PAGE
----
“Thank you for your comments and questions with regard to the new licensing  provisions in Apple’s iPhone agreement. We value all our customers greatly and we know how important it is to you all that revMobile is launched as an outstanding platform to deliver iPhone apps in full compliance with Apple policies. We know many of you have already invested considerable energy in getting your applications ready for the iPhone and iPad.

As part of Apple’s announcement yesterday, Apple have posted updated iPhone Terms of Service. The specifics of these changes are under NDA so we cannot discuss them at this point. We have an excellent relationship with Apple and we will be working with them to address any specific issues that may need clarification in relation to their proposed changes.

Rest assured that we will be doing everything possible to ensure a speedy and positive resolution that allows you to deliver outstanding apps on the revMobile platform in full compliance with Apple policies.

I will be posting further information as I get it over the coming days.

Please feel free to get in touch with us if you have any questions or would like to discuss this further. Thanks to everyone who has offered their support.

Kind regards,


Apparently, RunRev is still looking for options to create a development environment which will eventually create applications that are approved by Apple. It seems that this will be a tough job, given the fact that Adobe has given up their attempts to do the same. Quoting from Mike Chambers’ post at leaves no doubt:

“We will still be shipping the ability to target the iPhone and iPad in Flash CS5. However, we are not currently planning any additional investments in that feature.”

We also know that (almost?) the third-party JavaScript-based framework PhoneGap is said to be eligible for the iTunes store. This appears from an announcement on the PhoneGap website at

“Through email discussions with Apple, I specifically asked what, if any, impact did this have on present/future applications submitted to the App store that were built using PhoneGap. In no uncertain terms, my contacts at Apple have assured me that ‘PhoneGap is not in violation of the 3.3.1 clause of the license agreement.'”

Unfortunately, I haven’t been able to find any clear statements with regard to other frameworks, such as Appcelerator, Nimblekit and Titanium. As you can read at It seems that Unity3D is in pretty much the same situation as RunRev.

The verdict? The situation is currently highly uncertain. Unless RunRev invents a way to convert stacks to a native ObjectiveC or Javascript application, which compiles natively in XCode without the need for any RunRev-specific libraries and APIs, there is no reason the believe that RunRev applications will be approved by Apple anytime soon. Moreoever, Apple is free to change the licenses again however and whenever they want. If you want to develop for iPhone while avoiding the risk of having to re-create your work anytime soon, you probably will want to do this with a tool provided by apple.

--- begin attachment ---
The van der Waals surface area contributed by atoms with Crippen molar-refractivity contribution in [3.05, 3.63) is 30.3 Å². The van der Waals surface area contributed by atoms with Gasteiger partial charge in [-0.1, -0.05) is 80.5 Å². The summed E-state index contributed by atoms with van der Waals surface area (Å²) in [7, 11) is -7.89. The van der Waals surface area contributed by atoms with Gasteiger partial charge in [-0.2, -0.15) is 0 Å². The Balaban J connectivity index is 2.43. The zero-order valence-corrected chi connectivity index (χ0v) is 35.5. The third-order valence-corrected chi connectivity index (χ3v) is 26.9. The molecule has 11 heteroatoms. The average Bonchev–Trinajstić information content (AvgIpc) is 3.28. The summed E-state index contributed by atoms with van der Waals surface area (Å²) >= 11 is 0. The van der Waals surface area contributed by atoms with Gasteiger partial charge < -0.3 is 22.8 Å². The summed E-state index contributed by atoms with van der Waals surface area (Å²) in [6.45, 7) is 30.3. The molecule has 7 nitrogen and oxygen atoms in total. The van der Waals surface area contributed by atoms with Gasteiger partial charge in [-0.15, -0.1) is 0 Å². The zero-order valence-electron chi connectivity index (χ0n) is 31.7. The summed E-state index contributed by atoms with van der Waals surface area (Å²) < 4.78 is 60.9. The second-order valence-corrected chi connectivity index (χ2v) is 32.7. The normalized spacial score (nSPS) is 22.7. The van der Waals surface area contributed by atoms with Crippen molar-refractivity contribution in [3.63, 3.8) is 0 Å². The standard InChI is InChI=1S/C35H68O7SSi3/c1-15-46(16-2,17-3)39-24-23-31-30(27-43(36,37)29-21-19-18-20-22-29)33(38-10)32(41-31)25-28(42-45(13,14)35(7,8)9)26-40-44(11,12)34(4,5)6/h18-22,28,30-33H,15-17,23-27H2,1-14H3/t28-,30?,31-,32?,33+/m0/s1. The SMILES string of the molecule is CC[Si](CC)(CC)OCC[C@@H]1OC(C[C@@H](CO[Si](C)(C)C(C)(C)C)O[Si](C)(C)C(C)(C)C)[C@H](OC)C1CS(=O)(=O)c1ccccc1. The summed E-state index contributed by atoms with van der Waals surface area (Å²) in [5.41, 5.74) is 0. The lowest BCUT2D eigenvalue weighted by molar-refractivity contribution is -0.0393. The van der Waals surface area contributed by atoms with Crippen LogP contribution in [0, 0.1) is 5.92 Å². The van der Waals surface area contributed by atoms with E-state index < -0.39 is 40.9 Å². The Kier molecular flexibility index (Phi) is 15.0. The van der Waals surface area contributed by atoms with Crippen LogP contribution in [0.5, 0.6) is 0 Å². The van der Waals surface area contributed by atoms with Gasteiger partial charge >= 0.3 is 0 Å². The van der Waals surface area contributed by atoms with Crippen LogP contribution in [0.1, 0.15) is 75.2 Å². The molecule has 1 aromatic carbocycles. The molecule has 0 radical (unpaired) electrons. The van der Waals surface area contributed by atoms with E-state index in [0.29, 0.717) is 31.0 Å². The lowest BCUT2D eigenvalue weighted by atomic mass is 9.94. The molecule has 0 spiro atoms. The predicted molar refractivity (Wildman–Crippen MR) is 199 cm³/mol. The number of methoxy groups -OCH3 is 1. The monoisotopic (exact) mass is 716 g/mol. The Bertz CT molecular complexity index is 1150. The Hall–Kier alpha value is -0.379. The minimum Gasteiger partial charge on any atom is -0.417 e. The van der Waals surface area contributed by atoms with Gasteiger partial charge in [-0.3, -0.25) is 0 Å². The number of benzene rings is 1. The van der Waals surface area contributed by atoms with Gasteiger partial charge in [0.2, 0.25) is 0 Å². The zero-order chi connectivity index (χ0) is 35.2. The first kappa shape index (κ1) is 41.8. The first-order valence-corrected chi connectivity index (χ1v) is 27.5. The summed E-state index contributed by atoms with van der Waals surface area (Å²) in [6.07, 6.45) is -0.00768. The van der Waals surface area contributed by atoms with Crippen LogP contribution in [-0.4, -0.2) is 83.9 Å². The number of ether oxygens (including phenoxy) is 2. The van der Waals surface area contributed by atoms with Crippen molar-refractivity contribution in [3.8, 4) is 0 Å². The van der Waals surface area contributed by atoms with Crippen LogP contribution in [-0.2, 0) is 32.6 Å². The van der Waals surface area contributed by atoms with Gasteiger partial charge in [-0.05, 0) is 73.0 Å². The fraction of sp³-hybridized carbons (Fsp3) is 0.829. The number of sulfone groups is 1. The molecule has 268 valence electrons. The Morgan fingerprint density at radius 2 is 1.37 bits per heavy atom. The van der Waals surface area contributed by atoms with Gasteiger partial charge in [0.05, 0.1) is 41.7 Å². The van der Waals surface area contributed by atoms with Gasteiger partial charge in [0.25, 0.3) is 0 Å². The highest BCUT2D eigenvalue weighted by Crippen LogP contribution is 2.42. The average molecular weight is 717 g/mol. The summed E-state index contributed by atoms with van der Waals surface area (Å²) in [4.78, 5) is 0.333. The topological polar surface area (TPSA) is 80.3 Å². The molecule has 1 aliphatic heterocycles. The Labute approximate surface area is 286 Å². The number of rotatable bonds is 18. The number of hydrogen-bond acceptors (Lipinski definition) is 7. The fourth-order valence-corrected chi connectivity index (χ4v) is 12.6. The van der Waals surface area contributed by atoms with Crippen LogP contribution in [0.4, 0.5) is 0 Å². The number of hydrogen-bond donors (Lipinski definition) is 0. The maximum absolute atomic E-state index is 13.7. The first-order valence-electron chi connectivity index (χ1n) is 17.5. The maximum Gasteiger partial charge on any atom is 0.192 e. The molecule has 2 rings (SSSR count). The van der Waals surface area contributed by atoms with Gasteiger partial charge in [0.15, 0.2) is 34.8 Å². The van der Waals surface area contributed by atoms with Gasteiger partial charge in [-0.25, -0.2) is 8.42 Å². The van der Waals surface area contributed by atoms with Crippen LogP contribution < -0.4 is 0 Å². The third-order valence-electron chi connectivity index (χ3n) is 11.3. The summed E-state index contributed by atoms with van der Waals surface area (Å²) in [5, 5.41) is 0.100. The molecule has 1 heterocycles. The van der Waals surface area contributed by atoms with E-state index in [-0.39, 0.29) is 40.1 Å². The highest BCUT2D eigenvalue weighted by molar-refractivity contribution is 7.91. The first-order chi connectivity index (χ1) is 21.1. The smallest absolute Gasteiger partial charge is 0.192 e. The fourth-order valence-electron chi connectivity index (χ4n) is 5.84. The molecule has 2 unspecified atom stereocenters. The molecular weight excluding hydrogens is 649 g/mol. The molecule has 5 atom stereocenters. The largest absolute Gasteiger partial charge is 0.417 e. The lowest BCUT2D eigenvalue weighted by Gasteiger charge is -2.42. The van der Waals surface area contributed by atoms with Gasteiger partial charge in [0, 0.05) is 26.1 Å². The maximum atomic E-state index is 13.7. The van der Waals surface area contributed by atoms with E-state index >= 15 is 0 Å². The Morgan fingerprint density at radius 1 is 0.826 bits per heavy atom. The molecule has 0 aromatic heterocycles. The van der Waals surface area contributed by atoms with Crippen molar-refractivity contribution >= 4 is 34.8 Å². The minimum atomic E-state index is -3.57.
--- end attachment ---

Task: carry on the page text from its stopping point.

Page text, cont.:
(I believe I should make explicit that no rights can be obtained from the text above in any way).

Because of the problems described above, Economy-x-Talk won’t be realeasing any commercial applications for iPhone that have been created with RunRev. We are, however, still using other tools to develop software for iPhone. If you are interested in having us doing a project for you, feel free to send an e-mail or contact us directly through Skype. You can find our contact information at

A Telnet Server in RunRev

This is a very primitive yet complete example of a telnet server written in RunRev. You can access it from the unix terminal with the command

telnet localhost 2222

It might work from the Windows command line as well, although you may have to replace “cr” with “numToChar(13) in the script below –just give it a try. After connecting, type something in the terminal and see what happens. Type “close” to close the connection.

In RunRev, all you need is to create a button with the script below. Set the label of the button to “Start” or click the button twice when you run the server for the very first time.

on mouseUp
     if the label of me is not “Start” then
          set the label of me to “Start”
          accept connections on port 2222 with message “welcome”
          put the result into rslt
          if rslt is not empty then
               answer error rslt
               set the label of me to “Stop”
          end if
     end if
end mouseUp

on welcome theSock,thePort
     write “Welcome. You are connected.” & cr & “rev> ” to socket theSock
     read from socket theSock until cr with message “telnet”
end welcome

on telnet theSock,theMsg
     // uncomment next line if you want to see the message in a field
     // put theMsg into fld 1
     if theMsg begins with “close” then
          write “byebye” & cr to socket theSock
          close socket theSock
          if theMsg begins with “beep” then beep
          write “You wrote:” && theMsg & “rev> ” to socket theSock
          read from socket theSock until cr with message “telnet”
     end if
end telnet

on closeAllSockets
     put the openSockets into mySocks
     repeat for each line mySock in mySocks
          close socket mySock
     end repeat
end closeAllSockets